Travis' intensity driving him to succeed

Prospect made big impression during first big league camp

Travis' intensity driving him to succeed

FORT MYERS, Fla. -- There was a day a couple of weeks back when Sam Travis was doing a fielding drill in the indoor batting cage. The first baseman gloved the ball roughly 400 times in rapid succession. Yet the intense expression on his face never changed.

Infield instructor Brian Butterfield, who has done such drills with hundreds of fielders through his decades in baseball, was somewhat amazed that Travis could maintain such intensity for so long.

"How do you do that?" Butterfield asked him.

"I've got to," Travis replied emphatically.

Selected by the Red Sox in the second round of the 2014 Draft, Travis has soared through the farm system with that trademark intensity. He is ranked seventh by among Red Sox prospects.

In his first Major League Spring Training, Travis hit .536 (15-for-28) with two homers, 13 RBIs and a 1.305 OPS before being reassigned to Minor League camp. He re-joined the Red Sox as an extra for Wednesday's split-squad game in Bradenton and started at first base.

As far as first impressions go, Travis couldn't have done much better.

"I don't see how you can't be really impressed with his offense that he showed this spring," said Red Sox president of baseball operations Dave Dombrowski. "He's hit the ball consistently hard all spring and driven the ball, too. He looks like he's going to be a fine big league hitter. He's got a nice swing. He makes contact. He is driven to do well. He is a real baseball player. Very impressed with him."

"He doesn't seem to change despite who he might be facing or the setting," said manager John Farrell. "He's a strong hitter with good bat speed. You like the overall aggressiveness and the controlled aggression. You love the attention that he pays in the early work prior to games. He is an exciting young player."

Travis will never be able to claim he was the first member of the 2014 Indiana University Hoosiers to make it to the Major Leagues. That honor goes to the Cubs' Kyle Schwarber, who made his debut on June 16 last season and participated in the postseason. But you get the feeling Travis won't be that far behind his former teammate.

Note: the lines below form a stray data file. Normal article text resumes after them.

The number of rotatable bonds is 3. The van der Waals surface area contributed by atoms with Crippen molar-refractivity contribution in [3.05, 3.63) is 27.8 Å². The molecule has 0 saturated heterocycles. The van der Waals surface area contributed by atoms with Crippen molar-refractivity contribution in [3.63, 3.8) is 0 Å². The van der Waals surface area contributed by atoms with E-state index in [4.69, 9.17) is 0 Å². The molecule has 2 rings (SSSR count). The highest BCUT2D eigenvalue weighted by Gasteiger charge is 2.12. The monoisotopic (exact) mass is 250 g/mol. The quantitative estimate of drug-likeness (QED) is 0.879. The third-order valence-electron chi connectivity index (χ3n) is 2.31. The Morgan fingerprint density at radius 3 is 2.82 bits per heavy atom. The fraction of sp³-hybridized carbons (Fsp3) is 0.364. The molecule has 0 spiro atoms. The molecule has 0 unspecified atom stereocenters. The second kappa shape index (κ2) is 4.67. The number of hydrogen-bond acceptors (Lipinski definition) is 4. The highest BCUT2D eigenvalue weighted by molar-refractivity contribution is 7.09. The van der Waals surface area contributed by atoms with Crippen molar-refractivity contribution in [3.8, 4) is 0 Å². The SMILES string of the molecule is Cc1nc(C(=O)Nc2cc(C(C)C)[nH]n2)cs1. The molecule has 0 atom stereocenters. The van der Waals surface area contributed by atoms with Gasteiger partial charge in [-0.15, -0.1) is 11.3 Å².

"That's something I don't really think about," Travis said. "When I'm watching him play, I just think about how happy I am for him. He's a good buddy of mine, college teammate. It doesn't surprise me. We all know he's a good player and I knew he was going to do what he's doing. I just enjoy watching him, because he's a lot of fun to watch. I'm happy for him."

What did Schwarber tell Travis about life as a Major Leaguer?

"He pretty much just said it's awesome," Travis said. "He said there's nothing better and it's so much fun."

It seems safe to assume that Travis, provided he stays healthy, will learn firsthand what Schwarber is talking about.

"Sam isn't letting anything get in his way," said Red Sox bench coach Torey Lovullo. "It looks like at this point, anything that stands in his way, he'll run right over it to get to where he's trying to get to. We haven't quite seen somebody like that in a while. Dustin Pedroia has the same sorts of characteristics. Sam is on a very, very good path. We love what we're seeing."

Ian Browne is a reporter for Read his blog, Brownie Points, follow him on Twitter @IanMBrowne and listen to his podcast. This story was not subject to the approval of Major League Baseball or its clubs.